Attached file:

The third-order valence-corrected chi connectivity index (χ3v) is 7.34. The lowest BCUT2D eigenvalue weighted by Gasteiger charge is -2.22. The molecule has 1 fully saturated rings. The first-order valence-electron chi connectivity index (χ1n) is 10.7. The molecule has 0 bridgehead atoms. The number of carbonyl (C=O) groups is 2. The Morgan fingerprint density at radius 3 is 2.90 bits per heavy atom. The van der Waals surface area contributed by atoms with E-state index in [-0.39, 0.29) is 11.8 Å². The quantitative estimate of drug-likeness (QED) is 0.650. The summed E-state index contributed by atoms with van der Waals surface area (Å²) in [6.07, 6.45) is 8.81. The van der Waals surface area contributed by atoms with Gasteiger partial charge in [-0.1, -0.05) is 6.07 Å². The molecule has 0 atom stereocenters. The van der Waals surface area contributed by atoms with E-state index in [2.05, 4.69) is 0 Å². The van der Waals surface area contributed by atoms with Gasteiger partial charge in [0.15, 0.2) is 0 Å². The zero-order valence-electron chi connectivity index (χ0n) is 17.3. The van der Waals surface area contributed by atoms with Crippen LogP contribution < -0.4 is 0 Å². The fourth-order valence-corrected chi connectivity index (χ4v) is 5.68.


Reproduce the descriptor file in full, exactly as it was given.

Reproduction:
The third-order valence-corrected chi connectivity index (χ3v) is 7.34. The lowest BCUT2D eigenvalue weighted by Gasteiger charge is -2.22. The molecule has 1 fully saturated rings. The first-order valence-electron chi connectivity index (χ1n) is 10.7. The molecule has 0 bridgehead atoms. The number of carbonyl (C=O) groups is 2. The Morgan fingerprint density at radius 3 is 2.90 bits per heavy atom. The van der Waals surface area contributed by atoms with E-state index in [-0.39, 0.29) is 11.8 Å². The quantitative estimate of drug-likeness (QED) is 0.650. The summed E-state index contributed by atoms with van der Waals surface area (Å²) in [6.07, 6.45) is 8.81. The van der Waals surface area contributed by atoms with Gasteiger partial charge in [-0.1, -0.05) is 6.07 Å². The molecule has 0 atom stereocenters. The van der Waals surface area contributed by atoms with E-state index in [2.05, 4.69) is 0 Å². The van der Waals surface area contributed by atoms with Gasteiger partial charge in [0.15, 0.2) is 0 Å². The zero-order valence-electron chi connectivity index (χ0n) is 17.3. The van der Waals surface area contributed by atoms with Crippen LogP contribution < -0.4 is 0 Å². The fourth-order valence-corrected chi connectivity index (χ4v) is 5.68.